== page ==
Portrait of maria urrutia

“Once we landed everyone was given flip flops because when our first boat sank we lost everything, and so no one had shoes.”

20. IMG_9869Photo by Jennifer Baker

maria urrutia is a dance artist and educator. She performs in Supper, People on the Move.

My family left Cuba during two different migration periods, my aunts in the 60s when The Peter Pan Flights took children from Cuba to the United States and my grandparents, father, mother, aunt, and I during The Mariel Boat lift that took place between April and October in the year 1980.

These choices of migration were made for political reasons.

Our migration story took place in June of 1980. In order to leave the country, family from the U.S.A had to travel by boat to “claim” their relatives from the beach area in Cuba known as Mariel. In our family my uncles took on this dangerous task. They and a friend, who also had family he wanted to claim, borrowed a boat and undertook the journey of 90 miles—a stretch that my uncles had not traveled since leaving the island a decade before.

There were over 124,776 people that migrated during that time, and not all were people who had family that claimed them. In order to empty his jails, and the island, of any individual opposing his rule or causing trouble, Castro used this exodus to his advantage. For every one person that was picked up, two political prisoners were also added to the boats cargo. This additional and unexpected cargo was the cause of not only our boat to sink, but many other families to experience death in the deep blue waters that sit between freedom and restraint.

Our migration left behind my mother’s family, which was a choice they made. This choice was always difficult for my mother to fully accept. She was only twenty years old when we left Cuba with my father’s family. The night the government officials came to escort us to El Mariel my father had to beg to bring my mother’s parents from a few houses away so that they could say their farewells—no one knew if they would ever see each other again. My mother’s farewell was quick and full of sorrow. She chose to leave in order to give me opportunities in life, and I could not be more humbled by this tremendous sacrifice.

20. maria urrutia2

maria with her grandmother.

As it turns out the government did not take you to El Mariel first. They actually had a waiting area known as El Mosquito (the mosquito) where we were held for several days. In this location no food was available unless you had money to purchase it and luckily my grandfather had the foresight to bring money. After several days we were taken to El Mariel for our departure. My grandmother vividly remembers that in order to relieve herself the government set out planks on the water that you had to walk onto; this was to experience humiliation.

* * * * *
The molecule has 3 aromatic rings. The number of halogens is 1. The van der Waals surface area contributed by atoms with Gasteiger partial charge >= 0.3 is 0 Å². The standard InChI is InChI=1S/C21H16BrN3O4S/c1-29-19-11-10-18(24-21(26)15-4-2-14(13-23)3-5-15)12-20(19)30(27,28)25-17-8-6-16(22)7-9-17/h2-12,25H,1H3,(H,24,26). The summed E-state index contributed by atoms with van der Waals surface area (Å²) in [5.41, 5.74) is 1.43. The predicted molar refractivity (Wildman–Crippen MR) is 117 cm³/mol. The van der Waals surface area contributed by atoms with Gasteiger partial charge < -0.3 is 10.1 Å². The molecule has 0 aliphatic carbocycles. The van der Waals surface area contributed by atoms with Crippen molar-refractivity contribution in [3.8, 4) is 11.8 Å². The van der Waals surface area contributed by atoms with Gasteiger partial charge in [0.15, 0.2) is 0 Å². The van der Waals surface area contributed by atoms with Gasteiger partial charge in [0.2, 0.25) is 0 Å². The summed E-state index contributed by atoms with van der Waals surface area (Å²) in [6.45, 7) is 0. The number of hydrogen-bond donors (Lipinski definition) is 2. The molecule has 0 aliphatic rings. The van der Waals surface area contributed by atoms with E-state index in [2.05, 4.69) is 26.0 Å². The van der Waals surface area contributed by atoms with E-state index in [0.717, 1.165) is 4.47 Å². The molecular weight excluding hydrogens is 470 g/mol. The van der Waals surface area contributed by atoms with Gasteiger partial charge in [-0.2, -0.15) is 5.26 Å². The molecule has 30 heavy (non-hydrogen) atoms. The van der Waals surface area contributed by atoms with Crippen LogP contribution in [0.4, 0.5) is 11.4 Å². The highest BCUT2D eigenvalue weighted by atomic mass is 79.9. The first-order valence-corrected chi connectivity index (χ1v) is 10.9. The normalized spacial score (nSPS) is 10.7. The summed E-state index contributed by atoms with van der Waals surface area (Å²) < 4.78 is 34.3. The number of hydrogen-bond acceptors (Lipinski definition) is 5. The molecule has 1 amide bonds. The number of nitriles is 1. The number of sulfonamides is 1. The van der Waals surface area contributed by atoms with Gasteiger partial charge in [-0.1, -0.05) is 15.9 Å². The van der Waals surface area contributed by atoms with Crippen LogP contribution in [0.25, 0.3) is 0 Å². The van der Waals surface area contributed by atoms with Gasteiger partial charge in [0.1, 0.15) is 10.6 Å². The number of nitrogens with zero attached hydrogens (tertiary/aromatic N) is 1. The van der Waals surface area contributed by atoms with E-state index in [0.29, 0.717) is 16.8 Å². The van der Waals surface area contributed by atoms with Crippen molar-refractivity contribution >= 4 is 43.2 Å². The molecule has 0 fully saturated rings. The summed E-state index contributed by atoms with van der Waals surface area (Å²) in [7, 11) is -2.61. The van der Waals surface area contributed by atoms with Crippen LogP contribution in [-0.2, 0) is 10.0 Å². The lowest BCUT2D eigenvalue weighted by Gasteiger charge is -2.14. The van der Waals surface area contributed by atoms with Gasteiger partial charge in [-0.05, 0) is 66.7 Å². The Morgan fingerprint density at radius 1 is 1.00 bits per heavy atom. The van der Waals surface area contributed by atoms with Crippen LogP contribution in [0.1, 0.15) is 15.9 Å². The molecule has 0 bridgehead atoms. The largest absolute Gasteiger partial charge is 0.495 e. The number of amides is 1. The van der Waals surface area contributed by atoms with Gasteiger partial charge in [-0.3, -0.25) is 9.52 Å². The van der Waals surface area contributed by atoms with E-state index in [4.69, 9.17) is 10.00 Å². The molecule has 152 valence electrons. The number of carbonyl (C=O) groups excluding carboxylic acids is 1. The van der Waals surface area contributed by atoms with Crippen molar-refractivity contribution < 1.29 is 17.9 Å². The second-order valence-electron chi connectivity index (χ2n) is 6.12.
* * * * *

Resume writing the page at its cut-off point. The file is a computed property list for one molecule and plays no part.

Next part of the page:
After a few days in El Mariel we all boarded the boat, in the middle of the night, I was two years old. My father sent my mother, grandmother, aunt, and I into the belly of the boat. Yet shortly after departing El Mariel my father suddenly came down and handed my mother, grandmother, and aunt life vests. He realized that the boat was taking in water and would begin its decent into the depths of the ocean soon, and because there were not enough life vests for everyone he wanted to insure they had them. My grandmother was in her sixties and did not know how to swim.

I am told that in order to relive the pressure my father punched out the glass. He escorted all us all to the top of the boat and even had to push my grandmother off the boat because she did not want to jump. The boat was sinking fast. He still to this day talks about how shocking it was to see such a vessel go down so quickly.

My mother handed me to my father and jumped, which left him with me, a bloody hand, and no life vest. Once my father was in the water my mother was able to beg from a political prisoner that was on our boat to give my Father the floating piece of wood so that I could be placed upon it. We sat in the ocean with screams for Ausilio (help) for what probably felt like eternity, but in reality was only 30 minutes.

My father says that the pacifier in my mouth saved me when we jumped into the ocean. I think it was his drive, skill, and determination that did.

We had not made it into American waters, but both the Cuban and USA Coast Guards came to our rescue. However, since we were still in Cuban waters we were forced to board the Cuban vessel and return to the island. In the chaos I ended up in the American boat, the rest of my family in the Cuban boat. The American Coast Guard said to my father you’ll find her in the U.S., which was not acceptable, and he forced the boats to come together so that I remained with my family returning to Cuba.